Among Districts reporting on banking, none noted substantial changes in loan volume. Philadelphia, Richmond, Atlanta, Chicago, Dallas, and San Francisco reported slight to moderate growth. The Cleveland, St. Louis, and Kansas City Districts reported no change, whereas New York cited a moderate decline in loan volume. In addition, while no Districts reported major changes in credit standards, Philadelphia, Chicago, and San Francisco cited instances where financial institutions relaxed their underwriting standards. Some contacts attributed this relaxation to increased competition in lending markets. Among reporting Districts, credit quality held steady or increased, with the New York District citing declines in delinquency rates for all lending categories.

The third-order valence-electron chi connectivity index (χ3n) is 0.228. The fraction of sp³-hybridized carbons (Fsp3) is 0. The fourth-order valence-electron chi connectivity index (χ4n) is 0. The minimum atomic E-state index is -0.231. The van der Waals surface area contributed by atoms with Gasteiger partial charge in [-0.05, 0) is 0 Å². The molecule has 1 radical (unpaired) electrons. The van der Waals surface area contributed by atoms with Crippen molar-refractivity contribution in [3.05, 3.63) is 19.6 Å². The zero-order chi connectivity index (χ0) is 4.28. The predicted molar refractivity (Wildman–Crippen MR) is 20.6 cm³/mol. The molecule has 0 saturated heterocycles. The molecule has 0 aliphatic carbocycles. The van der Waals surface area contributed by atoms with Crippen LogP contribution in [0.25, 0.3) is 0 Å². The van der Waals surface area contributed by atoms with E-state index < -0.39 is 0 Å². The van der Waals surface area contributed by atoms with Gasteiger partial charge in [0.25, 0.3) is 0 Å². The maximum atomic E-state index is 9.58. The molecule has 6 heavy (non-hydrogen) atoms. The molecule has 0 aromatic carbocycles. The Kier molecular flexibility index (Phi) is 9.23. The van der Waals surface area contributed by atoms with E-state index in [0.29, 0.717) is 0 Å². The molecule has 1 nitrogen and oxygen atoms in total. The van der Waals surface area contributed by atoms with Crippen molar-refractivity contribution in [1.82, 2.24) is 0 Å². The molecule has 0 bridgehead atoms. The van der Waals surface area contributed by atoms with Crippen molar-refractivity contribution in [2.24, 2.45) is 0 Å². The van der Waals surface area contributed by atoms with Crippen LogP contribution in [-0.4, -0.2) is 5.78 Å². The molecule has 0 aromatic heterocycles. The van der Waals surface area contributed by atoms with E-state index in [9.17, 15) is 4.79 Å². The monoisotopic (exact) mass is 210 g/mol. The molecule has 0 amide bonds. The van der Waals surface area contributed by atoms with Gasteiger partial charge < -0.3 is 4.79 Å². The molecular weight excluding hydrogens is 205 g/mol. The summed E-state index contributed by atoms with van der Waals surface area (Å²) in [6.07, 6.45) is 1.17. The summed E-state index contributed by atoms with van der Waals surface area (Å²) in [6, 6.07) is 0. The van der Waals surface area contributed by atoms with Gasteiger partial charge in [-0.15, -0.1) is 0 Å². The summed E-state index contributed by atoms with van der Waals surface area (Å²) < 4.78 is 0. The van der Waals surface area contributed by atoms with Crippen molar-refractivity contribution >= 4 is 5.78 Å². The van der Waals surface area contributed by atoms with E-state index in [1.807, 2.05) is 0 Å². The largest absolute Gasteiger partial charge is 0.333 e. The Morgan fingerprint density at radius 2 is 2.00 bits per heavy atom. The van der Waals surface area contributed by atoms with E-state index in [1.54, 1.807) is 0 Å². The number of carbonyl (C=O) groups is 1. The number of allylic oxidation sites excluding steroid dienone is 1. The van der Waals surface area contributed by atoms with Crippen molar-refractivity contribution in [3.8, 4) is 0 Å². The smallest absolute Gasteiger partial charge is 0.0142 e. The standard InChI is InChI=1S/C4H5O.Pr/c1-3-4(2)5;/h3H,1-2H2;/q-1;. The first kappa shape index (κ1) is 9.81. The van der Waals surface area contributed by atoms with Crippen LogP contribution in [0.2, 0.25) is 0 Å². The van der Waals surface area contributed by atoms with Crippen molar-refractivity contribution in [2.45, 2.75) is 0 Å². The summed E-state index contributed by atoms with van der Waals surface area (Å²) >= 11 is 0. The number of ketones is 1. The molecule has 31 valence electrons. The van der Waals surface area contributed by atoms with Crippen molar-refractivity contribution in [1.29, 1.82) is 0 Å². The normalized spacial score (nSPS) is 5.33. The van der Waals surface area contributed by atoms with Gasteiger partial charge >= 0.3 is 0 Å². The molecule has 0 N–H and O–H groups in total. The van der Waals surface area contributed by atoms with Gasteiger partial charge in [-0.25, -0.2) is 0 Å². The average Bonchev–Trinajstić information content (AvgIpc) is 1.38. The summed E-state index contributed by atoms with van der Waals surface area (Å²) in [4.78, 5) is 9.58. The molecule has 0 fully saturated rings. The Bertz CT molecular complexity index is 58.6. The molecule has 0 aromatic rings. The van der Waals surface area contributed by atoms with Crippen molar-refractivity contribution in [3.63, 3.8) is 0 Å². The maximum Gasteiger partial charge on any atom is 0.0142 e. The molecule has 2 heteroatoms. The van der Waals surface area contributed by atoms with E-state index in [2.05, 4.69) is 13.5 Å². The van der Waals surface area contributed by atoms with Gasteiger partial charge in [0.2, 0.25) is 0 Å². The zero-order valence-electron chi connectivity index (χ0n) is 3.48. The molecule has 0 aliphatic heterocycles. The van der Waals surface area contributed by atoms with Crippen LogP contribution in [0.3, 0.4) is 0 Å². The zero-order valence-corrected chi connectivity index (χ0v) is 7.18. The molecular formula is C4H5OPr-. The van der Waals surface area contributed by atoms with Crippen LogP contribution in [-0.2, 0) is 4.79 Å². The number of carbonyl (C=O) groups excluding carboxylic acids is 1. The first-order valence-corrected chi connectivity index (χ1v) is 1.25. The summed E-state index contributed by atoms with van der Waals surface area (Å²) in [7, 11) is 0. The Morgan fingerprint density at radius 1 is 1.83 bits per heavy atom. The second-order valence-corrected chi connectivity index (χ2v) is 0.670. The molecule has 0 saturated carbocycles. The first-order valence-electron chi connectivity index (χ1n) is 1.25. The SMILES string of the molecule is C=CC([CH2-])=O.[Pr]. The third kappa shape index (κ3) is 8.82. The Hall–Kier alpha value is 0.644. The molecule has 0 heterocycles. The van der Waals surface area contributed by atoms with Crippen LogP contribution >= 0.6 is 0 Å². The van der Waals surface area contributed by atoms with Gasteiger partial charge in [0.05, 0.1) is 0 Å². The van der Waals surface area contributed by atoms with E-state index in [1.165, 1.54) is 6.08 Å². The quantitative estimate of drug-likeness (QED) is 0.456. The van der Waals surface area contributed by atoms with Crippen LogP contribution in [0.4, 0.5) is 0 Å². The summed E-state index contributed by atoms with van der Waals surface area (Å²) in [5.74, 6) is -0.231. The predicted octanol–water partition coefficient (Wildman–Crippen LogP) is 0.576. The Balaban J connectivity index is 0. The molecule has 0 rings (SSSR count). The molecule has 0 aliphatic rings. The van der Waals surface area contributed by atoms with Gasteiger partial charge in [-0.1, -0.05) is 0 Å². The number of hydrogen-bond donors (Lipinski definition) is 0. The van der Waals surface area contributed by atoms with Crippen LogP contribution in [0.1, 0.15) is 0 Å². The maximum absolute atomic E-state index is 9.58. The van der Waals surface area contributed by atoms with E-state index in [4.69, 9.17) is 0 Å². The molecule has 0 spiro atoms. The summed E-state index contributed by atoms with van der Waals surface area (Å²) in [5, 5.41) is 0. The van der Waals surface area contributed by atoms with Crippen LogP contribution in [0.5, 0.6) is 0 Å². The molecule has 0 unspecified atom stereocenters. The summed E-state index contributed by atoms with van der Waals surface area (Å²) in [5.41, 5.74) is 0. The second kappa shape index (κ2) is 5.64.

Residential real estate loans declined in the New York, Cleveland, Atlanta, Chicago, and Kansas City Districts, mostly due to slowdowns in refinancing activity rather than in new purchase loan applications; in fact, the latter have slightly increased in some Districts. The St. Louis District reported no change in residential real estate loan volume.
Commercial real estate loans increased in the Cleveland District, remained steady in the New York and Kansas City Districts, and fell in the Philadelphia and St. Louis Districts. Business and industrial loan demand increased in the Richmond, Chicago, and San Francisco Districts while remaining stable in Cleveland and Kansas City and declining in the St. Louis District. The Cleveland, Richmond, Chicago, and Dallas Districts reported increases in auto lending. Regarding demand deposits at financial institutions, deposit volumes increased in the Cleveland and Dallas Districts, remained stable in Kansas City, and decreased in the St. Louis District. Contacts in some Districts expressed concern about new banking regulations and their potential negative impact on lending and operating costs.
Agriculture and Natural Resources